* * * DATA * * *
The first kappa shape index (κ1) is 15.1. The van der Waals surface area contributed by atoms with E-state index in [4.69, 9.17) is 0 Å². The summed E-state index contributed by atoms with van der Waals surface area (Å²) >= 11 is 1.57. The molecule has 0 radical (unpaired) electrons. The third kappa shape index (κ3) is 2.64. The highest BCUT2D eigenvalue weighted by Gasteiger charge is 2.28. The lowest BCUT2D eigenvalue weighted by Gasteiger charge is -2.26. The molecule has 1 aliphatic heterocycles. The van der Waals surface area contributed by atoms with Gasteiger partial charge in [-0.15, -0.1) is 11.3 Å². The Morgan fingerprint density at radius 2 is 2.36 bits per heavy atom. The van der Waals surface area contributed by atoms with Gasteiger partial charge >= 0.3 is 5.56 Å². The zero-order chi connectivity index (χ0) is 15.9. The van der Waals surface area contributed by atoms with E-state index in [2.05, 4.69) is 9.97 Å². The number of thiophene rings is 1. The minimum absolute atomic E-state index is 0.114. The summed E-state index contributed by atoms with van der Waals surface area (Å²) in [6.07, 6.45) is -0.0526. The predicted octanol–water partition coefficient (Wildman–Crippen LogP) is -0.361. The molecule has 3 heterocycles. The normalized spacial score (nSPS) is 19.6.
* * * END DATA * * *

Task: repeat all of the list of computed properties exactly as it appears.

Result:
The first kappa shape index (κ1) is 15.1. The van der Waals surface area contributed by atoms with E-state index in [4.69, 9.17) is 0 Å². The summed E-state index contributed by atoms with van der Waals surface area (Å²) >= 11 is 1.57. The molecule has 0 radical (unpaired) electrons. The third kappa shape index (κ3) is 2.64. The highest BCUT2D eigenvalue weighted by Gasteiger charge is 2.28. The lowest BCUT2D eigenvalue weighted by Gasteiger charge is -2.26. The molecule has 1 aliphatic heterocycles. The van der Waals surface area contributed by atoms with Gasteiger partial charge in [-0.15, -0.1) is 11.3 Å². The Morgan fingerprint density at radius 2 is 2.36 bits per heavy atom. The van der Waals surface area contributed by atoms with Gasteiger partial charge >= 0.3 is 5.56 Å². The zero-order chi connectivity index (χ0) is 15.9. The van der Waals surface area contributed by atoms with E-state index in [2.05, 4.69) is 9.97 Å². The number of thiophene rings is 1. The minimum absolute atomic E-state index is 0.114. The summed E-state index contributed by atoms with van der Waals surface area (Å²) in [6.07, 6.45) is -0.0526. The predicted octanol–water partition coefficient (Wildman–Crippen LogP) is -0.361. The molecule has 3 heterocycles. The normalized spacial score (nSPS) is 19.6.